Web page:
How to log into ASDM for a Cisco ASA when you get the Unable to launch device manager error

I like to keep my client’s devices up to date to prevent any issues from arising and have access to the devices latest features. Unfortunately not everyone is happy to pay that little extra to have an on-going support / maintenance agreement.  I was recently out at a customer who had an ASA 5505 which had been running for years but needed some new NAT translations added in.  So I fired up my laptop and loaded up ASDM Launcher, after typing in the credentials I got Unable to launch device manager on ASA-5505 error.  One thing I like to do when this happens is to check why, click on the Java icon in the login window and you will be prompted with the Java console, I saw the following; Java couldn't trust Server
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java_securityThe main thing sticking out to me was Java couldn’t trust Server to fix this I needed to load up the Java control panel once open navigate to the Security tab > Edit Site List… > Add > Enter the URL of ASDM.  In my case that was once I added that, click Ok and Apply and close out of your browser / ASDM Launcher.  Now if you try to log in again it should let you through into ASDM and allow you to make the changes you need.

Another method to resolve this error is to export the certificate of the device to your computer (use firefox and navigate to the appliance web page and export the SSL certificate) then import it into Java using the control panel method above but hit Manage Certificates…

If you’re running a new version of ASDM, this doesn’t happen, also some say downgrading Java to 1.6 will remove the issue also.  Hope that helps someone out.

Backing up your EVA SAN (4400 or P63x0) Configuration with HP StorageWorks Storage System Scripting Utility (SSSU)

SSSUJust a short one today.  I was assisting in the change from a stand-alone Hyper-V environment to a clustered environment, the customer had an HP EVA P6300 SAN which was going to be used for the Clustered Shared Volumes.  As a precaution before beginning work on the EVA, I loaded up SSSU which was installed on one of their servers and took a backup of their current configuration of the EVA.  The backup file would come in handy if something were to happen and can assist HP Support in restoring your array if something were to happen.

When you load up SSSU it will firstly ask you to login with a user and password with rights to the Storage Array, once in, we need to select a Storage System and then finally issue a configuration backup to the local workstation.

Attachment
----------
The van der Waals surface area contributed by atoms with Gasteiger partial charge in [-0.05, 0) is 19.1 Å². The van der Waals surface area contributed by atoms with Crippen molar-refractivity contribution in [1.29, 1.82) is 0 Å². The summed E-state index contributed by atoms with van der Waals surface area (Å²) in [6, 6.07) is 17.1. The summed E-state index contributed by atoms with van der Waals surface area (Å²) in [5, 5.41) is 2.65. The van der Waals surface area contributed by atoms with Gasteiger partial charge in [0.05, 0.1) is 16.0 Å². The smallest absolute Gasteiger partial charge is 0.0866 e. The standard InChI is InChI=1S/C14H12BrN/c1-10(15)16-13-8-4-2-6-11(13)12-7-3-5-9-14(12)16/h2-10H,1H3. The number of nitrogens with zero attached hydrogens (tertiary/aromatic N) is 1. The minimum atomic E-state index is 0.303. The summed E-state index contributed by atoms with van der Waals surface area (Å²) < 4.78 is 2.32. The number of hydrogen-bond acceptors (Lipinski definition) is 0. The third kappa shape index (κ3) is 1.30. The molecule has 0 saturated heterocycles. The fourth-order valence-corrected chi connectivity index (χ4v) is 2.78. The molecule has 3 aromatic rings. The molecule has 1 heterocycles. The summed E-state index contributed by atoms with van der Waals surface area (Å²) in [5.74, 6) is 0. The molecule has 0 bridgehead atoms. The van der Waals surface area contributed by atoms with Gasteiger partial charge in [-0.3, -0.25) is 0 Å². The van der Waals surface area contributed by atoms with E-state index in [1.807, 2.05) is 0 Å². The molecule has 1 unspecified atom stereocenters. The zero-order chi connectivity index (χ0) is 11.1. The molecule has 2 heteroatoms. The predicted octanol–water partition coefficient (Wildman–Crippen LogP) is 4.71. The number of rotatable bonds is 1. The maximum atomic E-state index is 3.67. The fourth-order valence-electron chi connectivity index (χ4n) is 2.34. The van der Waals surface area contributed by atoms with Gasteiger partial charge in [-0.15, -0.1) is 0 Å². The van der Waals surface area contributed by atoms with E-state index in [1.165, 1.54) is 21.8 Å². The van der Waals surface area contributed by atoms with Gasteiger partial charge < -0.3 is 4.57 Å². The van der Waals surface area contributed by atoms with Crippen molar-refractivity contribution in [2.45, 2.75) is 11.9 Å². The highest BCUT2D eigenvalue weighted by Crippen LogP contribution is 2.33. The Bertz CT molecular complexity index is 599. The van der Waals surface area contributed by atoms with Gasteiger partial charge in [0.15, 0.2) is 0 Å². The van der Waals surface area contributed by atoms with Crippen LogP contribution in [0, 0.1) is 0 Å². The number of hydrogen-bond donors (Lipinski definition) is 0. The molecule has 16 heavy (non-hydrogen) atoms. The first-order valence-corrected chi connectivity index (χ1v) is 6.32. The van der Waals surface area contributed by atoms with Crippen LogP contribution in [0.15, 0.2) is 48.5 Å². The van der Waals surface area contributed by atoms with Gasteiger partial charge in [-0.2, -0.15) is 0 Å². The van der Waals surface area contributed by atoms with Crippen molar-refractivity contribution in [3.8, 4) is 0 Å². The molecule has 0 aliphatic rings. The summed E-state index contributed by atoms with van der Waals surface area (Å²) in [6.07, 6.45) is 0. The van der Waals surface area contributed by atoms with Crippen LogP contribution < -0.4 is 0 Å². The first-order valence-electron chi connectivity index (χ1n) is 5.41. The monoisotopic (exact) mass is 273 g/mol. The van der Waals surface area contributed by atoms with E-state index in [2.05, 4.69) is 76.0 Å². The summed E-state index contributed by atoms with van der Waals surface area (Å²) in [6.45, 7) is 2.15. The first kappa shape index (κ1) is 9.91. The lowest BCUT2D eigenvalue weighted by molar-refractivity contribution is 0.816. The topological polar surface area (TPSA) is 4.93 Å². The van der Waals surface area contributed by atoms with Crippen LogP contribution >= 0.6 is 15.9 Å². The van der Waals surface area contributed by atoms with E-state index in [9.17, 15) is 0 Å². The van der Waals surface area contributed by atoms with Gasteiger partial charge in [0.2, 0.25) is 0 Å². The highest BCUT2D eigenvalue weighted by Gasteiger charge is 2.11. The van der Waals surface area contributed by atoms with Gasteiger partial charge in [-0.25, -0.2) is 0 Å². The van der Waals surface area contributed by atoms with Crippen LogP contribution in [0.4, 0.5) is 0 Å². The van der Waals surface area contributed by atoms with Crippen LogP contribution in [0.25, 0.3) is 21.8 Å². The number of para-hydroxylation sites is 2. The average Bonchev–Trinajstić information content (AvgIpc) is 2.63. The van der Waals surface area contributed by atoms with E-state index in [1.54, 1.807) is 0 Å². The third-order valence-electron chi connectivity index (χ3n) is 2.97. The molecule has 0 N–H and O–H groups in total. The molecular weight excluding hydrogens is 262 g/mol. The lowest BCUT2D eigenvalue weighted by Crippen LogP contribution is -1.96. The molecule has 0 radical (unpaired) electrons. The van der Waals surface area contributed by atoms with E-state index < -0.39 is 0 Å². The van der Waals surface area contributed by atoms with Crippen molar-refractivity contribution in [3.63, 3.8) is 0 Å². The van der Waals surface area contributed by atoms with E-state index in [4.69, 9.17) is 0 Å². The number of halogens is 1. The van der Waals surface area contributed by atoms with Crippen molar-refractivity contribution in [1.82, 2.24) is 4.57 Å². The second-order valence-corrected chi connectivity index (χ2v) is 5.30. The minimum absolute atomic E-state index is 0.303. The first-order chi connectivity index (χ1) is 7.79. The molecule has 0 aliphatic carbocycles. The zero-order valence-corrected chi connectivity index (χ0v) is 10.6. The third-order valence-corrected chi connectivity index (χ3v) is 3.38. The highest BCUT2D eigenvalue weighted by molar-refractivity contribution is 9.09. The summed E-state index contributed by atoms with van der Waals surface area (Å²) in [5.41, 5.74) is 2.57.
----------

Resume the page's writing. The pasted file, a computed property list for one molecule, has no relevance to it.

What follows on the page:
select system
capture configuration filename

Replace filename with something like c:\SAN_backup.txt the backup is a plaintext file telling the Storage Array how it has been configured with LUNs and Hosts.

Random password prompts with users running Windows Phone / Mobile Active Sync for Exchange through ISA 2006 or TMG Reverse Proxy

form options

So I recently came across an issue where some end users were getting prompted for their password when running a Windows Phone device (Android and Apple devices seem immune).  The client had recently had an Office 365 hybrid configuration completed and where using ISA / TMG as a reverse proxy to authenticate to their local infrastructure for external users. Their move to a hybrid deployment required some changes to the way they had TMG setup (adding another web listener and re-configuring some rules).

Judging from the password prompt, I quickly gathered that the issue was around a web listener, so opening up their one for Exchange, the listener used forms based authentication, so I went to the Forms tab and hit Advanced to see what options had been enabled or disabled.  I could see that Apply session timeout to non-browser clients was enabled. After disabling this option and applying the changes, ActiveSync clients stopped prompting users for their passwords and the sessions remained active even after the timeout value expired.

Hyper-V Virtual Machine stops responding to network traffic if VMQ (Virtual Machine Queues) are enabled on a 1GB physical NIC

vmqI recently took on a new customer who’s IT infrastructure was a mess.  They have good hardware but the setup they had was just awful (it was an internal guy who had great ideas but little skill).  They had Hyper-V running on a nice new Gen9 HP Server on Windows Server 2012 R2, which is a nice combination.  Once they were on boarded they let us know that the server kept on crashing (they had no idea their setup was virtualised or that they had more than one server…).    Virtual Machine Queuing or VMQ allows the “virtualization” of the network allowing for the NIC to create paths to each virtual NIC to offload the traffic.

After about a week, I got the call I was waiting for to tell me their server had stop responding, the virtual machine was still up but wasn’t responding to pings or allowing access to network resources (it was their SBS server).   So as a quick fix, I disabled and re-enabled the NIC on the server (as a best practice you should have a dedicated Management NIC to allow access to the host), this brought things back online.  After having a quick look at the Broadcom NIC it had VMQ enabled, I then set it to disabled and restarted the server out of hours.  Since then there hasn’t been any issues with the servers dropping off the network.

The issue hasn’t resurfaced since and is documented in the following Microsoft KB article

It is interesting to note that the server had the latest drivers and firmware installed but was still having the issue, so I’d recommend leaving VMQ Disabled completely as the benefits aren’t that great (unless your high-traffic 10 Gbps).